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Legislators Call for Ban on Fracking Waste Disposal in NY

Waste water from fracking contains so much salt that it is sometimes spread on roads as a deicer. (Z22/Wikimedia Commons)
Waste water from fracking contains so much salt that it is sometimes spread on roads as a deicer. (Z22/Wikimedia Commons)
September 15, 2016

ALBANY, N. Y. – State legislators are calling on the Department of Environmental Conservation (DEC) to close a loophole in waste regulations and ban the disposal of fracking waste in the state.

New York State banned fracking last year, but solid and liquid fracking waste from out of state is still going to New York landfills. State Sen. Liz Kruger, D-Dist. 28, explained that a longstanding loophole exempts waste from oil and gas operations from being classified as "hazardous." She said new waste-management regulations now being considered don't change that.

"We could significantly improve the status of our water remaining clean if DEC applies the stricter definitions in the regulations they are finalizing, literally as we speak," said Kruger.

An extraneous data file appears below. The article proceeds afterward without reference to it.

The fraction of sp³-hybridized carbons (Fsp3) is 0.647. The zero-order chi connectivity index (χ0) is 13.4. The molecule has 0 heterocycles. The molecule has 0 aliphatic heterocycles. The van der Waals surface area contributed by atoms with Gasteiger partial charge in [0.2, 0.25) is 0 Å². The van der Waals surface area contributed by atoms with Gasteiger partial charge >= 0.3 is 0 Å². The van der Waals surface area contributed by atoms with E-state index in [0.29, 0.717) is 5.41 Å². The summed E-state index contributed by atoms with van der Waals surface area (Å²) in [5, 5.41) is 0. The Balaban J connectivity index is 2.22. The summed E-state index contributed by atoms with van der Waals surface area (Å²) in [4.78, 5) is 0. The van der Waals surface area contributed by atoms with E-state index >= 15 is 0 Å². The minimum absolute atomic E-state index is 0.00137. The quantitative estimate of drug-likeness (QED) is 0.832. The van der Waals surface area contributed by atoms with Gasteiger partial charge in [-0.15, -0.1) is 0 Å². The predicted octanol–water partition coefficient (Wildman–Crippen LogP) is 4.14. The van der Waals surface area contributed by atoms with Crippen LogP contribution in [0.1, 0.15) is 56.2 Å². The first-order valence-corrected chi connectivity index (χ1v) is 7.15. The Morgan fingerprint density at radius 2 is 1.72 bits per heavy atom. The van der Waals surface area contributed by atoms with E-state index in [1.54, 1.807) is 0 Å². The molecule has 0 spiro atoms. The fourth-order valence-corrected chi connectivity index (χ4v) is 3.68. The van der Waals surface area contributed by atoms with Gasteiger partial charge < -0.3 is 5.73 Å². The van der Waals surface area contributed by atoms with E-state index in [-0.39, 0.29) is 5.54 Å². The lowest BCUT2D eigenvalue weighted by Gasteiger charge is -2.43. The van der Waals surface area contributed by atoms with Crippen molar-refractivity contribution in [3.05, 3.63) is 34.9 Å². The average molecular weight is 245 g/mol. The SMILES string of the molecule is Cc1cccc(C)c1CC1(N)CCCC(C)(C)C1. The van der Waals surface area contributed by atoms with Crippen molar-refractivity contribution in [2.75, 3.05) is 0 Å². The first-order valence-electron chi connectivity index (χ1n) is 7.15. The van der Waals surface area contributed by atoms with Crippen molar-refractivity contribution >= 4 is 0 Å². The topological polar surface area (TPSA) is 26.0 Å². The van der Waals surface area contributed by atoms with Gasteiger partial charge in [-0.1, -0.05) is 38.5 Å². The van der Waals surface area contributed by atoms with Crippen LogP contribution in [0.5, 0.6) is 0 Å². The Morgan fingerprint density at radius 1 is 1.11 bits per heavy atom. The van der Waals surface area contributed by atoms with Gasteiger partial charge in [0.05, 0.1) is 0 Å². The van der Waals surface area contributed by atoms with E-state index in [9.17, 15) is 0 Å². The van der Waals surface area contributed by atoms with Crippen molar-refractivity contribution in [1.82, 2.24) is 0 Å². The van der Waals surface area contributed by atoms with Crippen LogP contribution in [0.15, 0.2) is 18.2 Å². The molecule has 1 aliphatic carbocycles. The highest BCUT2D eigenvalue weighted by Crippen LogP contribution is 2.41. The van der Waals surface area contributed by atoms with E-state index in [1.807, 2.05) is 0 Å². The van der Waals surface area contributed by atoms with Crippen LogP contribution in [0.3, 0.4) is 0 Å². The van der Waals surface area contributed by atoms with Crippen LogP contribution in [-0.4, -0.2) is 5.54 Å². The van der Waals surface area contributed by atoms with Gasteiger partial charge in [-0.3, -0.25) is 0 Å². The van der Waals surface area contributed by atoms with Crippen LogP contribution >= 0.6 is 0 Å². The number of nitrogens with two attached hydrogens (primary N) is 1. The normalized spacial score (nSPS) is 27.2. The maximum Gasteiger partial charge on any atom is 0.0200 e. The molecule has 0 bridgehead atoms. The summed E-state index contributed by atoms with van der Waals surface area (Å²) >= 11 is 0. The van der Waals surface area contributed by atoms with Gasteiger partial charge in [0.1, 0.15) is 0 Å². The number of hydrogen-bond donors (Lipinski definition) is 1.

Fracking waste can contain hundreds of chemicals, including carcinogens and radioactive materials. Twenty senators and more than 30 members of the Assembly have signed letters calling on the DEC to close the loophole and ban disposal of all fracking waste in the state.

Under the proposed DEC rules, out-of-state fracking waste would still be allowed in landfills.

The waste water from low-volume fracking operations contains so much salt that it is spread on roads as a deicing agent - without routine testing," noted Sen. Brad Hoylman, D-Dist. 27.

"It still might contain some very toxic substances, like radium and lead," said Hoylman. "Those can be harmful to pedestrians and drivers, wildlife, local ecosystems."

Twenty New York counties have banned fracking waste. But statewide, bills introduced in both houses of the Legislature have failed to pass.

According to Liz Moran, water and natural resources associate at Environmental Advocates of New York, the state doesn't need to wait for the Legislature to act.

"This rulemaking on Part 360 offers a crucial opportunity for DEC to ban the improper disposal and road-spreading of these wastes," Moran said.

The public comment period for the proposed regulations ended this week.

Andrea Sears, Public News Service - NY